January 22, 2004  
Volume 97, Issue 62  

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CAMPUS LIFE

Exotic experiences: Western Rotoracts always help out

By Lorraine Forster
Gazette Staff

What clubs did you sign up for this year? In true Western fashion, most of you probably joined the Purple Spur; however, for those looking to have a great time while helping others, the Rotaract Club is the way to go.

Among their traditional volunteering opportunities, such as the Juvenile Diabetes Camp, reading and sports programs at various public schools and the residence volunteering program (to name a few), Rotaract offers two exceptional volunteering experiences that you can’t get at your local soup kitchen.

This year, the Rotaract Club will be participating in both a trip to Yale University as well as the Thailand Development Project. The Thailand Project will take place over the entire month of May, sending 17 Western Rotaract members on a journey to Bangkok.

“We’re going to work with what’s called the Human Development Foundation, it’s a foundation based in Bangkok,” explains Liz Sarbutt, Rotaract secretary and participant in the Thailand Project. “Their motto is ‘help the poor help themselves.’ We’re basically focused on helping young people with certain English skills,” she notes, adding the skills will help them further their education or seek employment.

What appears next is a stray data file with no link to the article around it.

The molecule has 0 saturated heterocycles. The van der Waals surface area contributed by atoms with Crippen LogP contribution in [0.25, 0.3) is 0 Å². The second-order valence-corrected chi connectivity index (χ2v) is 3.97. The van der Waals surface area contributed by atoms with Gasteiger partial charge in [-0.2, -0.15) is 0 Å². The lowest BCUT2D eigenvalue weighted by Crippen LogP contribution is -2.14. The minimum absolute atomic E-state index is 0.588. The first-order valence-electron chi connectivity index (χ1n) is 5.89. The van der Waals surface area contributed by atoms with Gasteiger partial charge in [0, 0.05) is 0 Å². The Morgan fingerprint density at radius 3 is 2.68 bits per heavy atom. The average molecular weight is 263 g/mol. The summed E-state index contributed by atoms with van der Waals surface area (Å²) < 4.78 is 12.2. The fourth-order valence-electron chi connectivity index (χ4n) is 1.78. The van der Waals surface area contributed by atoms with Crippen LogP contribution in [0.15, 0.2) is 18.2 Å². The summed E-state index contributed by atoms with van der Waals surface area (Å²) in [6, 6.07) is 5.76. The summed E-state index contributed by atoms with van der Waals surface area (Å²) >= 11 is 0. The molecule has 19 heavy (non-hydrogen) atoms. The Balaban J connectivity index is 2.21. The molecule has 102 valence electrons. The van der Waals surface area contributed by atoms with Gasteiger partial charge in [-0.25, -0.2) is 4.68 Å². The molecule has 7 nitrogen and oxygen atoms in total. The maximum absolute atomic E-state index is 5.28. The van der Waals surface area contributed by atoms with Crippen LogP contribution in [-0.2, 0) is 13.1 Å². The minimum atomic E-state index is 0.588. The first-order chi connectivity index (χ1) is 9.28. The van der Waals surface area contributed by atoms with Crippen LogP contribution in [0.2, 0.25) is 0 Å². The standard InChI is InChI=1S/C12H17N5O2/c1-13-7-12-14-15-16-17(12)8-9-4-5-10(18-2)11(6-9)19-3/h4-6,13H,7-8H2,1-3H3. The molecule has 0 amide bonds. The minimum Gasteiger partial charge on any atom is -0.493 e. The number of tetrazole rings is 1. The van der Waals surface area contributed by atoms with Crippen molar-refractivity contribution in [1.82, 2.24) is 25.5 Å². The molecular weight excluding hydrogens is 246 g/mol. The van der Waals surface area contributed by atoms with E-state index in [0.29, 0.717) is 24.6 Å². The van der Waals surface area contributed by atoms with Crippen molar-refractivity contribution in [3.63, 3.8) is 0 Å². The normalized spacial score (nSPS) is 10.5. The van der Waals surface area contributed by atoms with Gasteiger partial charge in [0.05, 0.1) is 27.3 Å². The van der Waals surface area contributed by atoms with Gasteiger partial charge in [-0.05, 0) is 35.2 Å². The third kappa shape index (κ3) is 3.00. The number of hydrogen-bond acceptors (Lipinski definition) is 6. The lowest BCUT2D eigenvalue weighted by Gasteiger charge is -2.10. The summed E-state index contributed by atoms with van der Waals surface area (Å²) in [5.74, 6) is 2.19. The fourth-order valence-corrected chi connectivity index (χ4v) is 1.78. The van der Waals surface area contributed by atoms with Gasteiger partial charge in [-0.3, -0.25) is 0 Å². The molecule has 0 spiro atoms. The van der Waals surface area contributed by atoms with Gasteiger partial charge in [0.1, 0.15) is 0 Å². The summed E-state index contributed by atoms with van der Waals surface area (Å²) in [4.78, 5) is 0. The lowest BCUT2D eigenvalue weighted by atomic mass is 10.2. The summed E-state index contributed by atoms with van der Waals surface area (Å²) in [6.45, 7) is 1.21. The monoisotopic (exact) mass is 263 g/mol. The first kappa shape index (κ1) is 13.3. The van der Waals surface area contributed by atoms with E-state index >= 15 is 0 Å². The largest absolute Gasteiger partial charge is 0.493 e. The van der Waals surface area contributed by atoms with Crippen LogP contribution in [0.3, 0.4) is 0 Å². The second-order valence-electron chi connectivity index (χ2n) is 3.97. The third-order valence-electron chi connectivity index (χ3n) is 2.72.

The goal for the project is to, according to Sarbutt, “bring hope and independence to even more people in the slums of Klong Toey.” She notes that the Rotaract club is always looking to expand its scope, which led to this opportunity becoming available to Western students.

Along with this large undertaking, approximately 12 Rotaract members will be travelling to Yale over Reading Week. “We will be working with Columbus House, a charity program that helps the homeless and the near-recovering homeless in the New Haven community,” Sarbutt explains.

Sarbutt says students will be working in the shelters, volunteering in various positions and aiming to positively influence those in the shelter community. Volunteers will also have the opportunity to work with the YMCA and AIDS groups there to get an even broader experience of what the community’s needs are in the area, she says.

While the Western Rotaract Club immerses its members in conventional volunteering opportunities, she says the unique experiences really make the club stand out. Sarbutt also recommends the international volunteering projects of the World University Service of Canada (WUSC) and applying directly to the Human Development Foundation if you are looking for volunteering opportunities similar to those of Rotaract.

If you are interested in becoming a member of Rotaract, you can visit their website at http://rotaract.jerkmedia.net/ or www.rotary.org.

 

 

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